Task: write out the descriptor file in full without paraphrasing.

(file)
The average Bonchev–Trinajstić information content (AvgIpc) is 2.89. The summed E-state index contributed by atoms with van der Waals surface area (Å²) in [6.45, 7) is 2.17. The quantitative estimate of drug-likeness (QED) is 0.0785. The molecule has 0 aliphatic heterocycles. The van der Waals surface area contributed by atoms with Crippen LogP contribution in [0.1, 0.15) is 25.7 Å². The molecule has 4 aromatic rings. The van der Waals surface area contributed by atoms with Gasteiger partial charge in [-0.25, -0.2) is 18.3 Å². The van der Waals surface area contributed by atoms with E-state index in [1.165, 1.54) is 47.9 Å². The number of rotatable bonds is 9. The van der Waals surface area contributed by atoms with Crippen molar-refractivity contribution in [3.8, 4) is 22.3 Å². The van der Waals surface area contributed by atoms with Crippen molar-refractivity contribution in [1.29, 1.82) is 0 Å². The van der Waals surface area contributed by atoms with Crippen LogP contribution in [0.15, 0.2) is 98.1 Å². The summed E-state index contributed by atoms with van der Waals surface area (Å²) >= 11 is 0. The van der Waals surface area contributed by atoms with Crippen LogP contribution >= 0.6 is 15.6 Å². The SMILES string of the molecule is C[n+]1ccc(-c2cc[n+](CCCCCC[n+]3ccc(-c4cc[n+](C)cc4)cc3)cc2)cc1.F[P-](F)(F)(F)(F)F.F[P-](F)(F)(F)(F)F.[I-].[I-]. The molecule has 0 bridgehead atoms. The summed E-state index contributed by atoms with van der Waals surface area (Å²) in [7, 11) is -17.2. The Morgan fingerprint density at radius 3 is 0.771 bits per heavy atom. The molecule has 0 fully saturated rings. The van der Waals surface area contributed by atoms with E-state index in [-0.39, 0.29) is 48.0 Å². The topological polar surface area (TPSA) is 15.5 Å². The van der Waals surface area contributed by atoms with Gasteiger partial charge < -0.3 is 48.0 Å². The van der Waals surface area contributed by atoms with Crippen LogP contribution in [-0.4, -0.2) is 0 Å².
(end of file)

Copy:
The average Bonchev–Trinajstić information content (AvgIpc) is 2.89. The summed E-state index contributed by atoms with van der Waals surface area (Å²) in [6.45, 7) is 2.17. The quantitative estimate of drug-likeness (QED) is 0.0785. The molecule has 0 aliphatic heterocycles. The van der Waals surface area contributed by atoms with Crippen LogP contribution in [0.1, 0.15) is 25.7 Å². The molecule has 4 aromatic rings. The van der Waals surface area contributed by atoms with Gasteiger partial charge in [-0.25, -0.2) is 18.3 Å². The van der Waals surface area contributed by atoms with E-state index in [1.165, 1.54) is 47.9 Å². The number of rotatable bonds is 9. The van der Waals surface area contributed by atoms with Crippen molar-refractivity contribution in [3.8, 4) is 22.3 Å². The van der Waals surface area contributed by atoms with Crippen molar-refractivity contribution in [1.29, 1.82) is 0 Å². The van der Waals surface area contributed by atoms with Crippen LogP contribution in [0.15, 0.2) is 98.1 Å². The summed E-state index contributed by atoms with van der Waals surface area (Å²) >= 11 is 0. The van der Waals surface area contributed by atoms with Crippen LogP contribution >= 0.6 is 15.6 Å². The SMILES string of the molecule is C[n+]1ccc(-c2cc[n+](CCCCCC[n+]3ccc(-c4cc[n+](C)cc4)cc3)cc2)cc1.F[P-](F)(F)(F)(F)F.F[P-](F)(F)(F)(F)F.[I-].[I-]. The molecule has 0 bridgehead atoms. The summed E-state index contributed by atoms with van der Waals surface area (Å²) in [7, 11) is -17.2. The Morgan fingerprint density at radius 3 is 0.771 bits per heavy atom. The molecule has 0 fully saturated rings. The van der Waals surface area contributed by atoms with E-state index in [-0.39, 0.29) is 48.0 Å². The topological polar surface area (TPSA) is 15.5 Å². The van der Waals surface area contributed by atoms with Gasteiger partial charge < -0.3 is 48.0 Å². The van der Waals surface area contributed by atoms with Crippen LogP contribution in [-0.4, -0.2) is 0 Å².